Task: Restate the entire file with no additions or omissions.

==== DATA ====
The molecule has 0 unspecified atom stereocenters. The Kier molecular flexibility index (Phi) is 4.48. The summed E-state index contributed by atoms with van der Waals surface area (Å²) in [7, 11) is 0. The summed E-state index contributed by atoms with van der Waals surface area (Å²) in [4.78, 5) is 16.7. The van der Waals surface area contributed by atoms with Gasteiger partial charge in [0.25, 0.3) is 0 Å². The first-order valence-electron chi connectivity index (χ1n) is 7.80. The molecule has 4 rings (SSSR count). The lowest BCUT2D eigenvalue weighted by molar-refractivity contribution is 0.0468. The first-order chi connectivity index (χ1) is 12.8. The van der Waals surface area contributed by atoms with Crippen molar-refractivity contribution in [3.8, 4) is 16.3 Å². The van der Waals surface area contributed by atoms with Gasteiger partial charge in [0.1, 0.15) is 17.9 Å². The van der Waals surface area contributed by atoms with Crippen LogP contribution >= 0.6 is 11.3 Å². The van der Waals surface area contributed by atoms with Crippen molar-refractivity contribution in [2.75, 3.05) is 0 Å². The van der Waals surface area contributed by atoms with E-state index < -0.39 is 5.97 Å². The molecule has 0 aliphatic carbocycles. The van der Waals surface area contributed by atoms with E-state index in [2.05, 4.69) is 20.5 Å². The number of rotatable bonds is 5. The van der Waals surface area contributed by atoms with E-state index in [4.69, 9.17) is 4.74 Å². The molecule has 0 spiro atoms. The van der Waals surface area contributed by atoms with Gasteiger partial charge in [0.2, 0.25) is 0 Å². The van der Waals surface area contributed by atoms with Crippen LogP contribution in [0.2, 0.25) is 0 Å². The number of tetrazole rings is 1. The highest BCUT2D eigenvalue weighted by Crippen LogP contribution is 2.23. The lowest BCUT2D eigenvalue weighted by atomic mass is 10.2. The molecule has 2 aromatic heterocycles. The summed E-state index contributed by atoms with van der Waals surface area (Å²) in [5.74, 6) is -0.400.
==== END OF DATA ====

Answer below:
The molecule has 0 unspecified atom stereocenters. The Kier molecular flexibility index (Phi) is 4.48. The summed E-state index contributed by atoms with van der Waals surface area (Å²) in [7, 11) is 0. The summed E-state index contributed by atoms with van der Waals surface area (Å²) in [4.78, 5) is 16.7. The van der Waals surface area contributed by atoms with Gasteiger partial charge in [0.25, 0.3) is 0 Å². The first-order valence-electron chi connectivity index (χ1n) is 7.80. The molecule has 4 rings (SSSR count). The lowest BCUT2D eigenvalue weighted by molar-refractivity contribution is 0.0468. The first-order chi connectivity index (χ1) is 12.8. The van der Waals surface area contributed by atoms with Crippen molar-refractivity contribution in [3.8, 4) is 16.3 Å². The van der Waals surface area contributed by atoms with Gasteiger partial charge in [0.1, 0.15) is 17.9 Å². The van der Waals surface area contributed by atoms with Crippen LogP contribution >= 0.6 is 11.3 Å². The van der Waals surface area contributed by atoms with Crippen molar-refractivity contribution in [2.75, 3.05) is 0 Å². The van der Waals surface area contributed by atoms with E-state index < -0.39 is 5.97 Å². The molecule has 0 aliphatic carbocycles. The van der Waals surface area contributed by atoms with E-state index in [2.05, 4.69) is 20.5 Å². The number of rotatable bonds is 5. The van der Waals surface area contributed by atoms with E-state index in [4.69, 9.17) is 4.74 Å². The molecule has 0 spiro atoms. The van der Waals surface area contributed by atoms with Gasteiger partial charge in [0.2, 0.25) is 0 Å². The van der Waals surface area contributed by atoms with Crippen LogP contribution in [0.2, 0.25) is 0 Å². The number of tetrazole rings is 1. The highest BCUT2D eigenvalue weighted by Crippen LogP contribution is 2.23. The lowest BCUT2D eigenvalue weighted by atomic mass is 10.2. The molecule has 2 aromatic heterocycles. The summed E-state index contributed by atoms with van der Waals surface area (Å²) in [5.74, 6) is -0.400.